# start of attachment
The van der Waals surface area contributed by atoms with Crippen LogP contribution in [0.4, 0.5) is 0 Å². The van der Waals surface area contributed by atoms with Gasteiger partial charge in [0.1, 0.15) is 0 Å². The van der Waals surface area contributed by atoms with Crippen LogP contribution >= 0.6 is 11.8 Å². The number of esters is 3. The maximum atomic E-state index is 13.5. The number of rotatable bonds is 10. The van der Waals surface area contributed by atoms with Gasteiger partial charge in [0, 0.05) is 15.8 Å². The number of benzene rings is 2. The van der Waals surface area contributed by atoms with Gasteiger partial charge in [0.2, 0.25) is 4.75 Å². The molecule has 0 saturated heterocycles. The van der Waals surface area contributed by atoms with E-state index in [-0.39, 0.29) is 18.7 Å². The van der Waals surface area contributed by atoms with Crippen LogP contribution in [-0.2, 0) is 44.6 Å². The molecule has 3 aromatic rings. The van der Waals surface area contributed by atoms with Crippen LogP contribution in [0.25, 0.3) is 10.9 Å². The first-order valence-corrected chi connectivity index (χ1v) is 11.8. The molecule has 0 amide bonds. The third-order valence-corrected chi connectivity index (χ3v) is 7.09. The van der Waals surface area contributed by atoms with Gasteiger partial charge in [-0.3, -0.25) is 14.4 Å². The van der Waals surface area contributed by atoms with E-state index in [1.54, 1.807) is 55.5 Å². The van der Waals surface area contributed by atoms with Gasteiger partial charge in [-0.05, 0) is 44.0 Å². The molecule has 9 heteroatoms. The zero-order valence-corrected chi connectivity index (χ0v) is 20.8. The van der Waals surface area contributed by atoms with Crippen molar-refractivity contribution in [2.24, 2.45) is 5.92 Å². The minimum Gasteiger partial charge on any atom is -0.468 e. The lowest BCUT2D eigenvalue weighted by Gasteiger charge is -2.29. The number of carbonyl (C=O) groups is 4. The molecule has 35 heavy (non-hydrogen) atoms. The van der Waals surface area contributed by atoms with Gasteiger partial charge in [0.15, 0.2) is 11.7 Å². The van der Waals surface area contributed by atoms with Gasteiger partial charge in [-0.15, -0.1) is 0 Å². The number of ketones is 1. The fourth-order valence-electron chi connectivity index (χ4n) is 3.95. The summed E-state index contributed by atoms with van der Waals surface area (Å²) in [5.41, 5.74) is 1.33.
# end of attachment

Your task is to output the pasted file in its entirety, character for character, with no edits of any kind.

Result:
The van der Waals surface area contributed by atoms with Crippen LogP contribution in [0.4, 0.5) is 0 Å². The van der Waals surface area contributed by atoms with Gasteiger partial charge in [0.1, 0.15) is 0 Å². The van der Waals surface area contributed by atoms with Crippen LogP contribution >= 0.6 is 11.8 Å². The number of esters is 3. The maximum atomic E-state index is 13.5. The number of rotatable bonds is 10. The van der Waals surface area contributed by atoms with Gasteiger partial charge in [0, 0.05) is 15.8 Å². The number of benzene rings is 2. The van der Waals surface area contributed by atoms with Gasteiger partial charge in [0.2, 0.25) is 4.75 Å². The molecule has 0 saturated heterocycles. The van der Waals surface area contributed by atoms with E-state index in [-0.39, 0.29) is 18.7 Å². The van der Waals surface area contributed by atoms with Crippen LogP contribution in [-0.2, 0) is 44.6 Å². The molecule has 3 aromatic rings. The van der Waals surface area contributed by atoms with Crippen LogP contribution in [0.25, 0.3) is 10.9 Å². The first-order valence-corrected chi connectivity index (χ1v) is 11.8. The molecule has 0 amide bonds. The third-order valence-corrected chi connectivity index (χ3v) is 7.09. The van der Waals surface area contributed by atoms with Gasteiger partial charge in [-0.3, -0.25) is 14.4 Å². The van der Waals surface area contributed by atoms with E-state index in [1.54, 1.807) is 55.5 Å². The van der Waals surface area contributed by atoms with Gasteiger partial charge in [-0.05, 0) is 44.0 Å². The molecule has 9 heteroatoms. The zero-order valence-corrected chi connectivity index (χ0v) is 20.8. The van der Waals surface area contributed by atoms with Crippen molar-refractivity contribution in [2.24, 2.45) is 5.92 Å². The minimum Gasteiger partial charge on any atom is -0.468 e. The lowest BCUT2D eigenvalue weighted by Gasteiger charge is -2.29. The number of carbonyl (C=O) groups is 4. The molecule has 35 heavy (non-hydrogen) atoms. The van der Waals surface area contributed by atoms with Gasteiger partial charge in [0.15, 0.2) is 11.7 Å². The van der Waals surface area contributed by atoms with Gasteiger partial charge in [-0.15, -0.1) is 0 Å². The number of ketones is 1. The fourth-order valence-electron chi connectivity index (χ4n) is 3.95. The summed E-state index contributed by atoms with van der Waals surface area (Å²) in [5.41, 5.74) is 1.33.